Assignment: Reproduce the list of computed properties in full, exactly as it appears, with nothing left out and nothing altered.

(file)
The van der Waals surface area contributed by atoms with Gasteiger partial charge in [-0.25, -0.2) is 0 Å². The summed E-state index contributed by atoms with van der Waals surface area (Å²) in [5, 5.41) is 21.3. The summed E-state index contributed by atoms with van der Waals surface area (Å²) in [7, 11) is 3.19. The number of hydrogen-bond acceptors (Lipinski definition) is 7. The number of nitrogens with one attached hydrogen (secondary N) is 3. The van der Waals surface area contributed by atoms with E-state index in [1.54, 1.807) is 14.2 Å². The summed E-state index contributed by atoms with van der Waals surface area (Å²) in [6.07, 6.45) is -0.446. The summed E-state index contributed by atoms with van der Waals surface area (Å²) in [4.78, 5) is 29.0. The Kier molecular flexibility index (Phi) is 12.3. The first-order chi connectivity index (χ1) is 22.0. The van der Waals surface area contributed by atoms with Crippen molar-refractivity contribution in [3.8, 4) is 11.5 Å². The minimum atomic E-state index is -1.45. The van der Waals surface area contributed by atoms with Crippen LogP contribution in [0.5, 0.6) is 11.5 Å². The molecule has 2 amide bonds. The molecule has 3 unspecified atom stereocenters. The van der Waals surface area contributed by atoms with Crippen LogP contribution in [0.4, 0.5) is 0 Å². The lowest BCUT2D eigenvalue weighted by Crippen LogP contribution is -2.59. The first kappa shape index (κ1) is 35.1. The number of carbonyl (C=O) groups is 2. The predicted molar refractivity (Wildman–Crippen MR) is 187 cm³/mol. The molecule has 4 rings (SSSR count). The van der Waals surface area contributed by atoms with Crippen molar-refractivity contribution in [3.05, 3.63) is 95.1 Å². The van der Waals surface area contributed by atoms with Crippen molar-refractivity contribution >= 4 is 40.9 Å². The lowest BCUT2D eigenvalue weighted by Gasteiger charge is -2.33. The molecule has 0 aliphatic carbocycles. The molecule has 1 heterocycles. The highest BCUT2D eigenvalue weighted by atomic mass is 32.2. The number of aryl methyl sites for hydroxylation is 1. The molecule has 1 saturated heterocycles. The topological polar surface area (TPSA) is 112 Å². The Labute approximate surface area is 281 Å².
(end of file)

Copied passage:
The van der Waals surface area contributed by atoms with Gasteiger partial charge in [-0.25, -0.2) is 0 Å². The summed E-state index contributed by atoms with van der Waals surface area (Å²) in [5, 5.41) is 21.3. The summed E-state index contributed by atoms with van der Waals surface area (Å²) in [7, 11) is 3.19. The number of hydrogen-bond acceptors (Lipinski definition) is 7. The number of nitrogens with one attached hydrogen (secondary N) is 3. The van der Waals surface area contributed by atoms with E-state index in [1.54, 1.807) is 14.2 Å². The summed E-state index contributed by atoms with van der Waals surface area (Å²) in [6.07, 6.45) is -0.446. The summed E-state index contributed by atoms with van der Waals surface area (Å²) in [4.78, 5) is 29.0. The Kier molecular flexibility index (Phi) is 12.3. The first-order chi connectivity index (χ1) is 22.0. The van der Waals surface area contributed by atoms with Crippen molar-refractivity contribution in [3.8, 4) is 11.5 Å². The minimum atomic E-state index is -1.45. The van der Waals surface area contributed by atoms with Crippen LogP contribution in [0.5, 0.6) is 11.5 Å². The molecule has 2 amide bonds. The molecule has 3 unspecified atom stereocenters. The van der Waals surface area contributed by atoms with Crippen LogP contribution in [0.4, 0.5) is 0 Å². The lowest BCUT2D eigenvalue weighted by Crippen LogP contribution is -2.59. The first kappa shape index (κ1) is 35.1. The number of carbonyl (C=O) groups is 2. The predicted molar refractivity (Wildman–Crippen MR) is 187 cm³/mol. The molecule has 4 rings (SSSR count). The van der Waals surface area contributed by atoms with Crippen molar-refractivity contribution in [3.05, 3.63) is 95.1 Å². The van der Waals surface area contributed by atoms with Crippen molar-refractivity contribution >= 4 is 40.9 Å². The lowest BCUT2D eigenvalue weighted by Gasteiger charge is -2.33. The molecule has 0 aliphatic carbocycles. The molecule has 1 heterocycles. The highest BCUT2D eigenvalue weighted by atomic mass is 32.2. The number of aryl methyl sites for hydroxylation is 1. The molecule has 1 saturated heterocycles. The topological polar surface area (TPSA) is 112 Å². The Labute approximate surface area is 281 Å².